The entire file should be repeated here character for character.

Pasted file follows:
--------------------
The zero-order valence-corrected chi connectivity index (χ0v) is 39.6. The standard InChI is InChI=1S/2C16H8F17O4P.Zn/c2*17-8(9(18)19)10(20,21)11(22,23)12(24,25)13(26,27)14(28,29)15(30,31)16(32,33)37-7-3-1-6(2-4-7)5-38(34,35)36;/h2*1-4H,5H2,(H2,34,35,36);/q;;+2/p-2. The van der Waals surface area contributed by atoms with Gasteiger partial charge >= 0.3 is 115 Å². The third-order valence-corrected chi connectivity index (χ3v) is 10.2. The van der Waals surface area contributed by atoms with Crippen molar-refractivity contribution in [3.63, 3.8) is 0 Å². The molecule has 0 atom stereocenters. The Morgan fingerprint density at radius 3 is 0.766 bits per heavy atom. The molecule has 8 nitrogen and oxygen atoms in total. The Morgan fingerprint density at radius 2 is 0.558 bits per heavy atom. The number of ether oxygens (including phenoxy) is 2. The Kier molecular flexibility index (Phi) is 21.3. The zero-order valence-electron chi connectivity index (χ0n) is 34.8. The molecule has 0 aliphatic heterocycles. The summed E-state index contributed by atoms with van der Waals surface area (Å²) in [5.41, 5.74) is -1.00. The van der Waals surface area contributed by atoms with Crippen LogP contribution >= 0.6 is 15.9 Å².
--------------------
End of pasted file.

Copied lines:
The zero-order valence-corrected chi connectivity index (χ0v) is 39.6. The standard InChI is InChI=1S/2C16H8F17O4P.Zn/c2*17-8(9(18)19)10(20,21)11(22,23)12(24,25)13(26,27)14(28,29)15(30,31)16(32,33)37-7-3-1-6(2-4-7)5-38(34,35)36;/h2*1-4H,5H2,(H2,34,35,36);/q;;+2/p-2. The van der Waals surface area contributed by atoms with Gasteiger partial charge >= 0.3 is 115 Å². The third-order valence-corrected chi connectivity index (χ3v) is 10.2. The van der Waals surface area contributed by atoms with Crippen molar-refractivity contribution in [3.63, 3.8) is 0 Å². The molecule has 0 atom stereocenters. The Morgan fingerprint density at radius 3 is 0.766 bits per heavy atom. The molecule has 8 nitrogen and oxygen atoms in total. The Morgan fingerprint density at radius 2 is 0.558 bits per heavy atom. The number of ether oxygens (including phenoxy) is 2. The Kier molecular flexibility index (Phi) is 21.3. The zero-order valence-electron chi connectivity index (χ0n) is 34.8. The molecule has 0 aliphatic heterocycles. The summed E-state index contributed by atoms with van der Waals surface area (Å²) in [5.41, 5.74) is -1.00. The van der Waals surface area contributed by atoms with Crippen LogP contribution >= 0.6 is 15.9 Å².